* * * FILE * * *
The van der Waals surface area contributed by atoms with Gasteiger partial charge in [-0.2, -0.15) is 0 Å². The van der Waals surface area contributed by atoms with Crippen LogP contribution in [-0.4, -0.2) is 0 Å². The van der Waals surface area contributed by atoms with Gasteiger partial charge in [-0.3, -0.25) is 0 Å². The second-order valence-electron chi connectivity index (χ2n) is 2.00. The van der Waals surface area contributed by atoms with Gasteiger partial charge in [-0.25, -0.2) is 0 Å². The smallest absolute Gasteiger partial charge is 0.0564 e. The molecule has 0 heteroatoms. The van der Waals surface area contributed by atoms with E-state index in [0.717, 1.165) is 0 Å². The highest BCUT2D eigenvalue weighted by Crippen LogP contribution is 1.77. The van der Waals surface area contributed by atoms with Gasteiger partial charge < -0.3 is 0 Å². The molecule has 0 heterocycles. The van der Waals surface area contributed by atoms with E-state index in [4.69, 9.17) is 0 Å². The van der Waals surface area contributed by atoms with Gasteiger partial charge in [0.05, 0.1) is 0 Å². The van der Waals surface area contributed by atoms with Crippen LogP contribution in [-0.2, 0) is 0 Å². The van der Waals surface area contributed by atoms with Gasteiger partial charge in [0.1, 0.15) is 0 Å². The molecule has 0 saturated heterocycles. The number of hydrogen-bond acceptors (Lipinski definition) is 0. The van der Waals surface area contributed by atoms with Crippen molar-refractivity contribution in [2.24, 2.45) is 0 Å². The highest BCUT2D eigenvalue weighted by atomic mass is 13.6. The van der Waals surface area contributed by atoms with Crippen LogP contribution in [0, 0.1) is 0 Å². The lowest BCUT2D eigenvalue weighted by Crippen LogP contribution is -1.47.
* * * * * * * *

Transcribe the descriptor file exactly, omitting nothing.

The van der Waals surface area contributed by atoms with Gasteiger partial charge in [-0.2, -0.15) is 0 Å². The van der Waals surface area contributed by atoms with Crippen LogP contribution in [-0.4, -0.2) is 0 Å². The van der Waals surface area contributed by atoms with Gasteiger partial charge in [-0.3, -0.25) is 0 Å². The second-order valence-electron chi connectivity index (χ2n) is 2.00. The van der Waals surface area contributed by atoms with Gasteiger partial charge in [-0.25, -0.2) is 0 Å². The smallest absolute Gasteiger partial charge is 0.0564 e. The molecule has 0 heteroatoms. The van der Waals surface area contributed by atoms with E-state index in [0.717, 1.165) is 0 Å². The highest BCUT2D eigenvalue weighted by Crippen LogP contribution is 1.77. The van der Waals surface area contributed by atoms with Gasteiger partial charge < -0.3 is 0 Å². The molecule has 0 heterocycles. The van der Waals surface area contributed by atoms with E-state index in [4.69, 9.17) is 0 Å². The van der Waals surface area contributed by atoms with Gasteiger partial charge in [0.05, 0.1) is 0 Å². The van der Waals surface area contributed by atoms with Crippen LogP contribution in [-0.2, 0) is 0 Å². The van der Waals surface area contributed by atoms with Gasteiger partial charge in [0.1, 0.15) is 0 Å². The molecule has 0 saturated heterocycles. The number of hydrogen-bond acceptors (Lipinski definition) is 0. The van der Waals surface area contributed by atoms with Crippen molar-refractivity contribution in [2.24, 2.45) is 0 Å². The highest BCUT2D eigenvalue weighted by atomic mass is 13.6. The van der Waals surface area contributed by atoms with Crippen LogP contribution in [0, 0.1) is 0 Å². The lowest BCUT2D eigenvalue weighted by Crippen LogP contribution is -1.47.